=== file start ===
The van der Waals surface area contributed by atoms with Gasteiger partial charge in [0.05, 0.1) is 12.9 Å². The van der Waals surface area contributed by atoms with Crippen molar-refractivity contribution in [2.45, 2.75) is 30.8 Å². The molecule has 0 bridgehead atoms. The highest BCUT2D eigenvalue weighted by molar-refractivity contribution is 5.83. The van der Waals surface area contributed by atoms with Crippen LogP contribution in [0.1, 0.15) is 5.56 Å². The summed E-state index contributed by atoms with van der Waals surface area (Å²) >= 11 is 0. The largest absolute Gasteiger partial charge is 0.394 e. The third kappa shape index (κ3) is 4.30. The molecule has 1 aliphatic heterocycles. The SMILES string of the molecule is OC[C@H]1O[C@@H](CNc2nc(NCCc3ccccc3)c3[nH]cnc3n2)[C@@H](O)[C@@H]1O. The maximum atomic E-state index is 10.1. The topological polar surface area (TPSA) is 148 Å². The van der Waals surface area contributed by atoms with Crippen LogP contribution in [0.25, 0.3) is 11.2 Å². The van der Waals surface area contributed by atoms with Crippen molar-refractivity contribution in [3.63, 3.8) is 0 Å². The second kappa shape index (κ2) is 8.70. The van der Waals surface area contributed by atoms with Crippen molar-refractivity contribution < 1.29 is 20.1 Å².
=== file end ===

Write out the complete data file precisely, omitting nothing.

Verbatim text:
The van der Waals surface area contributed by atoms with Gasteiger partial charge in [0.05, 0.1) is 12.9 Å². The van der Waals surface area contributed by atoms with Crippen molar-refractivity contribution in [2.45, 2.75) is 30.8 Å². The molecule has 0 bridgehead atoms. The highest BCUT2D eigenvalue weighted by molar-refractivity contribution is 5.83. The van der Waals surface area contributed by atoms with Crippen LogP contribution in [0.1, 0.15) is 5.56 Å². The summed E-state index contributed by atoms with van der Waals surface area (Å²) >= 11 is 0. The largest absolute Gasteiger partial charge is 0.394 e. The third kappa shape index (κ3) is 4.30. The molecule has 1 aliphatic heterocycles. The SMILES string of the molecule is OC[C@H]1O[C@@H](CNc2nc(NCCc3ccccc3)c3[nH]cnc3n2)[C@@H](O)[C@@H]1O. The maximum atomic E-state index is 10.1. The topological polar surface area (TPSA) is 148 Å². The van der Waals surface area contributed by atoms with Crippen LogP contribution in [0.25, 0.3) is 11.2 Å². The van der Waals surface area contributed by atoms with Crippen molar-refractivity contribution in [3.63, 3.8) is 0 Å². The second kappa shape index (κ2) is 8.70. The van der Waals surface area contributed by atoms with Crippen molar-refractivity contribution < 1.29 is 20.1 Å².